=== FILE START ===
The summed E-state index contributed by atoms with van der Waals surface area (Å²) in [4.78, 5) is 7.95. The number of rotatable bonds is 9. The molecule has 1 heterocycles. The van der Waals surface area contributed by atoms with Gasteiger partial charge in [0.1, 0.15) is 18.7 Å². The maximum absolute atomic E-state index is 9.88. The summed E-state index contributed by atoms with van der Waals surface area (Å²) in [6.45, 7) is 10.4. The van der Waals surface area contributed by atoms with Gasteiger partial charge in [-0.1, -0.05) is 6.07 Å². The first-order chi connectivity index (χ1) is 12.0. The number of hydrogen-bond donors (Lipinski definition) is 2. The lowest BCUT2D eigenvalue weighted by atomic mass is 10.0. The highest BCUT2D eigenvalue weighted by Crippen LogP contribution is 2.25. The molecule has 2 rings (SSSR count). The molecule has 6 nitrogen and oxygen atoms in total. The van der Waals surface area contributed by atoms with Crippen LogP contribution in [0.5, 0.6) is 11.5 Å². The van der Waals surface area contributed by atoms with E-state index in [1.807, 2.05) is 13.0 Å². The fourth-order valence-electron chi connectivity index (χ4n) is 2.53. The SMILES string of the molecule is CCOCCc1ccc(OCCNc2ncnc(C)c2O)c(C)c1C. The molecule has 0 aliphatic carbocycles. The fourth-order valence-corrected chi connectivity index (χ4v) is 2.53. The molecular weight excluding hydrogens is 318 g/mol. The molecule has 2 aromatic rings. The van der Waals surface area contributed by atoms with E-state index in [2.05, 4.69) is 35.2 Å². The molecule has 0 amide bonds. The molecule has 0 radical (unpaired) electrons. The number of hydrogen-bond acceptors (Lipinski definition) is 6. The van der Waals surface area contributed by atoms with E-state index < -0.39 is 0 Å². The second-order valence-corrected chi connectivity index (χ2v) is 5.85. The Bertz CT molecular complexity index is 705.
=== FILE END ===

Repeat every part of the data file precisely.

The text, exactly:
The summed E-state index contributed by atoms with van der Waals surface area (Å²) in [4.78, 5) is 7.95. The number of rotatable bonds is 9. The molecule has 1 heterocycles. The van der Waals surface area contributed by atoms with Gasteiger partial charge in [0.1, 0.15) is 18.7 Å². The maximum absolute atomic E-state index is 9.88. The summed E-state index contributed by atoms with van der Waals surface area (Å²) in [6.45, 7) is 10.4. The van der Waals surface area contributed by atoms with Gasteiger partial charge in [-0.1, -0.05) is 6.07 Å². The first-order chi connectivity index (χ1) is 12.0. The number of hydrogen-bond donors (Lipinski definition) is 2. The lowest BCUT2D eigenvalue weighted by atomic mass is 10.0. The highest BCUT2D eigenvalue weighted by Crippen LogP contribution is 2.25. The molecule has 2 rings (SSSR count). The molecule has 6 nitrogen and oxygen atoms in total. The van der Waals surface area contributed by atoms with Crippen LogP contribution in [0.5, 0.6) is 11.5 Å². The van der Waals surface area contributed by atoms with E-state index in [1.807, 2.05) is 13.0 Å². The fourth-order valence-electron chi connectivity index (χ4n) is 2.53. The SMILES string of the molecule is CCOCCc1ccc(OCCNc2ncnc(C)c2O)c(C)c1C. The molecule has 0 aliphatic carbocycles. The fourth-order valence-corrected chi connectivity index (χ4v) is 2.53. The molecular weight excluding hydrogens is 318 g/mol. The molecule has 2 aromatic rings. The van der Waals surface area contributed by atoms with E-state index in [2.05, 4.69) is 35.2 Å². The molecule has 0 amide bonds. The molecule has 0 radical (unpaired) electrons. The number of hydrogen-bond acceptors (Lipinski definition) is 6. The van der Waals surface area contributed by atoms with E-state index < -0.39 is 0 Å². The second-order valence-corrected chi connectivity index (χ2v) is 5.85. The Bertz CT molecular complexity index is 705.